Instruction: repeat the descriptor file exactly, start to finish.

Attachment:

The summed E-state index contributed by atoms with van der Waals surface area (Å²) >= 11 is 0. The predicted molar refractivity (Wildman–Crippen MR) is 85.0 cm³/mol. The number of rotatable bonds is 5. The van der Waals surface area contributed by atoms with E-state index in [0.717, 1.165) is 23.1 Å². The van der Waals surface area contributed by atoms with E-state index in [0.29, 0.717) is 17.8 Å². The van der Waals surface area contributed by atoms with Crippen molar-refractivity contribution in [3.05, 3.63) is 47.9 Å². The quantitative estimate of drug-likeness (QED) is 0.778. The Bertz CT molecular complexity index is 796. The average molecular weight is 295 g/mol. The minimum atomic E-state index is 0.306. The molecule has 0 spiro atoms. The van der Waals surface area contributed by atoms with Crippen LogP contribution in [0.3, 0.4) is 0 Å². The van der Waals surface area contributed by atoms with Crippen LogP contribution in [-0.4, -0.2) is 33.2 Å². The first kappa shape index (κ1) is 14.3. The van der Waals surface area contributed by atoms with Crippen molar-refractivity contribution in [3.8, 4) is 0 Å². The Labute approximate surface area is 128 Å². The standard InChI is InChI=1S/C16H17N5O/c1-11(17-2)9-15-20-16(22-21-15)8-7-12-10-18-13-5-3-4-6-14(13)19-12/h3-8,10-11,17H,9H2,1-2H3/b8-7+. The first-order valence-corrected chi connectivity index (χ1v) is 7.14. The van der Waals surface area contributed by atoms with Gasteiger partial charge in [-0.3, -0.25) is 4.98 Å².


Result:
The summed E-state index contributed by atoms with van der Waals surface area (Å²) >= 11 is 0. The predicted molar refractivity (Wildman–Crippen MR) is 85.0 cm³/mol. The number of rotatable bonds is 5. The van der Waals surface area contributed by atoms with E-state index in [0.717, 1.165) is 23.1 Å². The van der Waals surface area contributed by atoms with E-state index in [0.29, 0.717) is 17.8 Å². The van der Waals surface area contributed by atoms with Crippen molar-refractivity contribution in [3.05, 3.63) is 47.9 Å². The quantitative estimate of drug-likeness (QED) is 0.778. The Bertz CT molecular complexity index is 796. The average molecular weight is 295 g/mol. The minimum atomic E-state index is 0.306. The molecule has 0 spiro atoms. The van der Waals surface area contributed by atoms with Crippen LogP contribution in [0.3, 0.4) is 0 Å². The van der Waals surface area contributed by atoms with Crippen LogP contribution in [-0.4, -0.2) is 33.2 Å². The first kappa shape index (κ1) is 14.3. The van der Waals surface area contributed by atoms with Crippen molar-refractivity contribution in [3.8, 4) is 0 Å². The Labute approximate surface area is 128 Å². The standard InChI is InChI=1S/C16H17N5O/c1-11(17-2)9-15-20-16(22-21-15)8-7-12-10-18-13-5-3-4-6-14(13)19-12/h3-8,10-11,17H,9H2,1-2H3/b8-7+. The first-order valence-corrected chi connectivity index (χ1v) is 7.14. The van der Waals surface area contributed by atoms with Gasteiger partial charge in [-0.3, -0.25) is 4.98 Å².